British press damned by McCann, Murat and McGuinness

Gerry McCann told British MPs on Tuesday that stories printed in the British media surrounding the disappearance of his daughter Madeleine McCann were “incredibly, unbelievably upsetting”.

Speaking to the Commons culture, media and sport committee, Gerry McCann described how the British media turned their attention away from the search for his daughter and focused on himself and his wife, Kate.

“We saw pressure particularly on journalists to produce stories when there really was nothing much to report. Madeleine was made a commodity and profits were to be made. Much of the content in the first few days was highly speculative. It was not at all helpful to us.

“Our family have been the focus of some of the most sensationalist, untruthful, irresponsible and damaging reporting in the history of the press.”

In relation to current regulation of the British press, Gerry McCann told MPs: “There has to be some degree of control, I believe, or a deterrent to publicising untrue and particularly damaging stories where they have the potential to ruin people’s lives.”

Lurid headlines

Robert Murat, who was falsely linked to the disappearance of Madeleine McCann, has also damned press coverage of the Madeleine McCann case.

The British expatriate, speaking at the Cambridge Union Society on March 5, said the intense press interest in him for eight months turned his home town of Praia da Luz into a “ghoulish carnival” and “nearly destroyed” his family’s lives.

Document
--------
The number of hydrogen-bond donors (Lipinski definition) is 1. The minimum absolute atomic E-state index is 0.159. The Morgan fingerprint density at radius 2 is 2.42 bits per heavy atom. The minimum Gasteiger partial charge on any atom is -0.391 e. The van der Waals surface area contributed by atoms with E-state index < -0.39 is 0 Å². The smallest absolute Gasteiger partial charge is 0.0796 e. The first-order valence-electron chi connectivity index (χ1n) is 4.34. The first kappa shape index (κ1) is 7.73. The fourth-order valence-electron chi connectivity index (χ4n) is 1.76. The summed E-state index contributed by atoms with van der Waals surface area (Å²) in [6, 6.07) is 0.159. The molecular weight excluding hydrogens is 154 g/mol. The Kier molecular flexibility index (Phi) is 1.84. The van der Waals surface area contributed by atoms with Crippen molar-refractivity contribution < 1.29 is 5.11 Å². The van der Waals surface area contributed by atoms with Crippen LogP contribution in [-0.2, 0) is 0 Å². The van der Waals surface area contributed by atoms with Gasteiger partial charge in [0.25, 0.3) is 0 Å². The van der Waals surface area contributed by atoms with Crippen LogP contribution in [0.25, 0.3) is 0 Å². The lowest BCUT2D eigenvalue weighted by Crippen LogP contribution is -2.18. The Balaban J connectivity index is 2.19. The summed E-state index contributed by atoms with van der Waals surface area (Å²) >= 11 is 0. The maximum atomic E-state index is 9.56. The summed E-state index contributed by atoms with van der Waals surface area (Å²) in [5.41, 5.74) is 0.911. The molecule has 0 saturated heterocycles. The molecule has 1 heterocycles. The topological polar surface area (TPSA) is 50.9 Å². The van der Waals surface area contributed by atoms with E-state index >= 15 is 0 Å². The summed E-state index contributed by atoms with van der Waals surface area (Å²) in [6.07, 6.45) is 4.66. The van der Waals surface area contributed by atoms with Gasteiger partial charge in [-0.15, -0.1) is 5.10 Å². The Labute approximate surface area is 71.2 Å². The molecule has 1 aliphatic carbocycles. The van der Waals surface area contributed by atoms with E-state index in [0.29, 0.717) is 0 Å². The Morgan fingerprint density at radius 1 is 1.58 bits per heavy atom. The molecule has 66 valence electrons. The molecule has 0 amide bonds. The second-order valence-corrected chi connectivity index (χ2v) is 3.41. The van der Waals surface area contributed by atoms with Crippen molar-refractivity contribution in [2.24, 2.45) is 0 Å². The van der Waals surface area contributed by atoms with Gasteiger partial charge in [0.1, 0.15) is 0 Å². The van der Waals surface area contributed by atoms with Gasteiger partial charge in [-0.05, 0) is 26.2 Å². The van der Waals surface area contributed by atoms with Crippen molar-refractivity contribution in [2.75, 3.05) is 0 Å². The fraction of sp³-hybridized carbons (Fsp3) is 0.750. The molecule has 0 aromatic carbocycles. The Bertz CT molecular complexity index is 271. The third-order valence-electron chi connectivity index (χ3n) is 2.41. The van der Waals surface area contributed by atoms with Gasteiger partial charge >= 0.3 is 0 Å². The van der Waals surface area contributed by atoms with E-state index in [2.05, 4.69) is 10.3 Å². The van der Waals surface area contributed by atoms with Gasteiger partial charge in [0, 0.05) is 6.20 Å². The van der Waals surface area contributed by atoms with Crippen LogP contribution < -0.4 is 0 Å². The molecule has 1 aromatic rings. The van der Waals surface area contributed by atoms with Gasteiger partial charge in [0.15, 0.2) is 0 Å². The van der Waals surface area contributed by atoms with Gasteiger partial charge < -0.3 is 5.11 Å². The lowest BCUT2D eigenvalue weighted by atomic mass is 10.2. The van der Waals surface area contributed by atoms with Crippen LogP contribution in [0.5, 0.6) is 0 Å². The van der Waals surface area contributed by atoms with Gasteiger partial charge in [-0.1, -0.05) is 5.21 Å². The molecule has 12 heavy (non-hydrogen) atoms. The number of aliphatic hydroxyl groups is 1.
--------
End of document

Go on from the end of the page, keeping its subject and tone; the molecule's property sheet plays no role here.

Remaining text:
“There was never a shred of evidence that I was in any way involved, despite eight months of lurid headlines. At times I felt like a fox being pursued by a pack of hounds,” he said.

British MP Lembit Opik and Guardian assistant editor Michael White also spoke at the university in support of the motion This House Believes Tabloids Do More Harm Than Good.

Meanwhile, public relations expert Justine McGuinness, who acted for Kate and Gerry McCann’s Find Madeleine Fund, is suing British Mirror Group Newspapers for libel damages.

Reports in the British media claim that Justine McGuinness is suing over a story printed in The People newspaper in October 2007 that “seriously injured her reputation and caused her considerable hurt, distress and embarrassment.”

The Algarve Resident tried to obtain a comment from Justine McGuinness but she had not responded at the time the paper went to press.

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